5. On July 30, 1964 the defendant requested the American Arbitration Association to submit an arbitration panel in its dispute with plaintiff with respect to Grievance No. 3-64 (Finding of Fact No. 13).
It is therefore clear that the International is not an indispensable party since it does not have an interest in the matter "of such a nature that a final decree cannot be made without either affecting that interest, or leaving the controversy in such a condition that its final termination may be wholly inconsistent with equity and good conscience." Lumbermen's Mutual Casualty Co. v. Elbert, 348 U.S. 48, 52, 99 L. Ed. 59, 75 S. Ct. 151 (1954).
II. The Issue of Arbitrability.
- The court is fully aware of the strong federal policy favoring the settlement of industrial disputes by arbitration, as expressed by the authorities set forth in defendant's brief. But it is also clear from the cases that the question whether or not the employer is bound to arbitrate, as well as what issues it must arbitrate, is a matter to be determined by the court. John Wiley & Sons v. Livingston, 376 U.S. 543, 11 L. Ed. 2d 898, 84 S. Ct. 909 (1964); Atkinson v. Sinclair Refining Co., 370 U.S. 238, 8 L. Ed. 2d 462, 82 S. Ct. 1318 (1962).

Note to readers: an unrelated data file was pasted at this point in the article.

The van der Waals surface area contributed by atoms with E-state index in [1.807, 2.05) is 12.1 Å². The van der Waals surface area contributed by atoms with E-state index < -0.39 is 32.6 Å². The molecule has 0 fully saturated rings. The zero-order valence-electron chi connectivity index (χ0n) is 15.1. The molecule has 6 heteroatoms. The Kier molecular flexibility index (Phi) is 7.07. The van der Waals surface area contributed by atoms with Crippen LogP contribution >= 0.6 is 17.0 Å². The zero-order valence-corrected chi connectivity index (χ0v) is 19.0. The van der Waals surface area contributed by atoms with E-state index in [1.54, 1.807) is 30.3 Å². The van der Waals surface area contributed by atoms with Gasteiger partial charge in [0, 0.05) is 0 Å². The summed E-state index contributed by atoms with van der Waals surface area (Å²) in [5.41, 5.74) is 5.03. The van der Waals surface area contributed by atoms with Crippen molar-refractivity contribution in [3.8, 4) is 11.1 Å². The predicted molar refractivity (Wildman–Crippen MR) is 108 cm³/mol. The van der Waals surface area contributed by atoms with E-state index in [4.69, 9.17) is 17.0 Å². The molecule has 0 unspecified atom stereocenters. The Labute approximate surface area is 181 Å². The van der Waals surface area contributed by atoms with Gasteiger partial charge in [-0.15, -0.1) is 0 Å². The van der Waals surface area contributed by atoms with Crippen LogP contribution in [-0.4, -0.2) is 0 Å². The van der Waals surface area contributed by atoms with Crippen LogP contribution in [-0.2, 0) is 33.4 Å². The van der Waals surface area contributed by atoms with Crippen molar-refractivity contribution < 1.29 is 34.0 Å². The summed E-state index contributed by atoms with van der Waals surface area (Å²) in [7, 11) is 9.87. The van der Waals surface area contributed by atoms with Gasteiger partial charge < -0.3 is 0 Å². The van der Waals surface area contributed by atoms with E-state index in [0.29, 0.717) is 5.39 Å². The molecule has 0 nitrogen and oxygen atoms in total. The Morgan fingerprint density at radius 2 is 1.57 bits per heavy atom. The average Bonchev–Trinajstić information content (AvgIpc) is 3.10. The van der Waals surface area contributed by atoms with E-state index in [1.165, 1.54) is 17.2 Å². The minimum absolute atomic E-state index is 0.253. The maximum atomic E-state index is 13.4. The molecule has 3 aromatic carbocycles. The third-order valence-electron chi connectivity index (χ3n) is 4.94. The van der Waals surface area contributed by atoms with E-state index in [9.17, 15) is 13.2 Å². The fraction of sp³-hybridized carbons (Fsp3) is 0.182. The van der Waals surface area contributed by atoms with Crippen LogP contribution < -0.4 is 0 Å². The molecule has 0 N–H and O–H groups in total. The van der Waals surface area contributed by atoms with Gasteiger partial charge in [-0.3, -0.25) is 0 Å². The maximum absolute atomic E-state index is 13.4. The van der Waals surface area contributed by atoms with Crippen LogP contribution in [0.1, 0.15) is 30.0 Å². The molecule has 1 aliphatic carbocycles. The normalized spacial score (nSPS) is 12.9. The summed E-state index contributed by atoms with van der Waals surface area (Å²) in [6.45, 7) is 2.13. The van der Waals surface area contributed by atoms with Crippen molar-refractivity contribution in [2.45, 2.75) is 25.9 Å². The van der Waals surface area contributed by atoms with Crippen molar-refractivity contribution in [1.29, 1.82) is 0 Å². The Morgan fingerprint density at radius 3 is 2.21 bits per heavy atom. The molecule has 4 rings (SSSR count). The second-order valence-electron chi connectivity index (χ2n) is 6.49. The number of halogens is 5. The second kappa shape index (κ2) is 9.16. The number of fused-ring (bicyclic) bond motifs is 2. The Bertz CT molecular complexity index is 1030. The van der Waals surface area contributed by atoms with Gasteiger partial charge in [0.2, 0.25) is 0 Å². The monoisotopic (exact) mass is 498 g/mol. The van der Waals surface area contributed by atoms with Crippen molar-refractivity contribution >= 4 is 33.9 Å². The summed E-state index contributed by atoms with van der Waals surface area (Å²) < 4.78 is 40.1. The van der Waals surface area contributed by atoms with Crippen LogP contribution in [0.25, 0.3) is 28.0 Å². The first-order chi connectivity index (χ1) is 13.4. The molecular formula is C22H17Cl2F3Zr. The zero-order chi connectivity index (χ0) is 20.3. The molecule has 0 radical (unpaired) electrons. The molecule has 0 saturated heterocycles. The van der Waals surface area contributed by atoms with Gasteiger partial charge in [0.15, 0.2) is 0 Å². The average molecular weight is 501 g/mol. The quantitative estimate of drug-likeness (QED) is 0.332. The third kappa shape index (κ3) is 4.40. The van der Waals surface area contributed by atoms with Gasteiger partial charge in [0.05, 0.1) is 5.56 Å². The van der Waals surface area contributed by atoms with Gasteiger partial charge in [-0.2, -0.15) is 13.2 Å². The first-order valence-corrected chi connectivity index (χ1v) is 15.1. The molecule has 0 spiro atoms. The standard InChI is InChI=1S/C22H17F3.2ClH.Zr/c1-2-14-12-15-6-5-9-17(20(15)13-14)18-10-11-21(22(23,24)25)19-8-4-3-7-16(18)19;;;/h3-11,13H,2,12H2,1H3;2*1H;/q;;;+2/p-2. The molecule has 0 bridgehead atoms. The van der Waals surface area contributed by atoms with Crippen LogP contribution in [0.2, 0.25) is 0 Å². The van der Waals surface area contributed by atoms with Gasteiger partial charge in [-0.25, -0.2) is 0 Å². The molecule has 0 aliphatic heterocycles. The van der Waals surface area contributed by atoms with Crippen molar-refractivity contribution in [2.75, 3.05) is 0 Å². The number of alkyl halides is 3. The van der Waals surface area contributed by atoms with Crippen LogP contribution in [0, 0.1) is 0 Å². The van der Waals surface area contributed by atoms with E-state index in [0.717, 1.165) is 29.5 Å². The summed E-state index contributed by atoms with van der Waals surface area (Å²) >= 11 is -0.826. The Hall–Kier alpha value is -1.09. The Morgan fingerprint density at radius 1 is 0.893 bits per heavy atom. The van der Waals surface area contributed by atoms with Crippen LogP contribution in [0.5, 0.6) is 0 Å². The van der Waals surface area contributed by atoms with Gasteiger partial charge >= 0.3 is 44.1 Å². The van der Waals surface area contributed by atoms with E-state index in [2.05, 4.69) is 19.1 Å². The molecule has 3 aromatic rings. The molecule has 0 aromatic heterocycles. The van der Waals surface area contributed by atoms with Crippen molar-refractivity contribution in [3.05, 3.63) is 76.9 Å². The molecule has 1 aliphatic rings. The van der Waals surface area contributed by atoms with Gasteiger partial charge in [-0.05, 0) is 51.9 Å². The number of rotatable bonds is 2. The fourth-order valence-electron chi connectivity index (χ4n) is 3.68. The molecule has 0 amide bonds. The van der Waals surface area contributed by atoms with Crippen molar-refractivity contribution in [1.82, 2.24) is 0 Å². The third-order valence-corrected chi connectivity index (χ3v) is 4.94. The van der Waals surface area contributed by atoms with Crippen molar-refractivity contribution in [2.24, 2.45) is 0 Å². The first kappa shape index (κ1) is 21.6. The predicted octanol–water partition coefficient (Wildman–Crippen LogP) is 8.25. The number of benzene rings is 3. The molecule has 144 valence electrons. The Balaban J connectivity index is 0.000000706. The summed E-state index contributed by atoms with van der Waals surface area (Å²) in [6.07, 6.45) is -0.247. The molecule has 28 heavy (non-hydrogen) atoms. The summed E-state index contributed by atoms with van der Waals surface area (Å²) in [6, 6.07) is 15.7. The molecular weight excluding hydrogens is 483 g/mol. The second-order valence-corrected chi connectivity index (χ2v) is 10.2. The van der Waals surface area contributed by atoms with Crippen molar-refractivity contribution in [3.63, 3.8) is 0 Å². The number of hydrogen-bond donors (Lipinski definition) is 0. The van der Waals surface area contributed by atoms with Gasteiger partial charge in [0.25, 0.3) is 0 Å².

Although no cases directly in point have been brought to the court's attention, or have been discovered by independent research, it appears to this court that arbitration must be denied where it is shown that the claim, of which arbitration is sought, has been discharged by operation of law. The Supreme Court in the Wiley case, supra, held that it was a question for the court whether the disappearance by merger of a corporate employer which had entered into a collective bargaining agreement automatically terminated all rights of the employees covered by the agreement, or whether the successor employer was bound to arbitrate disputes with the union under the agreement.